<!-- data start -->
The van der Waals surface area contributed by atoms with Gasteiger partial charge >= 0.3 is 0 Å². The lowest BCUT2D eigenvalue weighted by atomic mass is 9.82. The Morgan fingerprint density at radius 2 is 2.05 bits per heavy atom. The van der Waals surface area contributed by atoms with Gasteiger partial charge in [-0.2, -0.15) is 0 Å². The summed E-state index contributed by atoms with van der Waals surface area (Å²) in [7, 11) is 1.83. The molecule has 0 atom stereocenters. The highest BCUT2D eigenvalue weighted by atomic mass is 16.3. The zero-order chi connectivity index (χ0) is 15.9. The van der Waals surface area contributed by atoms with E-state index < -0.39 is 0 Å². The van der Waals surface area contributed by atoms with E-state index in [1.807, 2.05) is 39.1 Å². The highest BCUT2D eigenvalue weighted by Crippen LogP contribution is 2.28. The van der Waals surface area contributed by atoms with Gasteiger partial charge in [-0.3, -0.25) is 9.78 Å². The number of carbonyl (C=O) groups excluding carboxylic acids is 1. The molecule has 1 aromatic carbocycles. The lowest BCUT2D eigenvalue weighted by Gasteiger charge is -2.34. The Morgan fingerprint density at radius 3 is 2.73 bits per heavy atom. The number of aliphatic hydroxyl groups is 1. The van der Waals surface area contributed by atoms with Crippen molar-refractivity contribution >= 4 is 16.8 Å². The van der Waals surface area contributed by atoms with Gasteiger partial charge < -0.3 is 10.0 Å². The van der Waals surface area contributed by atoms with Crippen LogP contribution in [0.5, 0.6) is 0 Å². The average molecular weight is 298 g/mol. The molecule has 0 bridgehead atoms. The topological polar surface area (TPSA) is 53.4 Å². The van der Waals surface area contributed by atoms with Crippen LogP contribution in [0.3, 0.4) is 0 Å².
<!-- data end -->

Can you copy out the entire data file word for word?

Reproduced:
The van der Waals surface area contributed by atoms with Gasteiger partial charge >= 0.3 is 0 Å². The lowest BCUT2D eigenvalue weighted by atomic mass is 9.82. The Morgan fingerprint density at radius 2 is 2.05 bits per heavy atom. The van der Waals surface area contributed by atoms with Gasteiger partial charge in [-0.2, -0.15) is 0 Å². The summed E-state index contributed by atoms with van der Waals surface area (Å²) in [7, 11) is 1.83. The molecule has 0 atom stereocenters. The highest BCUT2D eigenvalue weighted by atomic mass is 16.3. The zero-order chi connectivity index (χ0) is 15.9. The van der Waals surface area contributed by atoms with E-state index < -0.39 is 0 Å². The van der Waals surface area contributed by atoms with E-state index in [1.807, 2.05) is 39.1 Å². The highest BCUT2D eigenvalue weighted by Crippen LogP contribution is 2.28. The van der Waals surface area contributed by atoms with Gasteiger partial charge in [-0.3, -0.25) is 9.78 Å². The number of carbonyl (C=O) groups excluding carboxylic acids is 1. The molecule has 1 aromatic carbocycles. The lowest BCUT2D eigenvalue weighted by Gasteiger charge is -2.34. The Morgan fingerprint density at radius 3 is 2.73 bits per heavy atom. The number of aliphatic hydroxyl groups is 1. The van der Waals surface area contributed by atoms with Crippen molar-refractivity contribution >= 4 is 16.8 Å². The van der Waals surface area contributed by atoms with Gasteiger partial charge < -0.3 is 10.0 Å². The van der Waals surface area contributed by atoms with Crippen LogP contribution in [0.5, 0.6) is 0 Å². The average molecular weight is 298 g/mol. The molecule has 0 bridgehead atoms. The topological polar surface area (TPSA) is 53.4 Å². The van der Waals surface area contributed by atoms with Crippen LogP contribution in [0.3, 0.4) is 0 Å².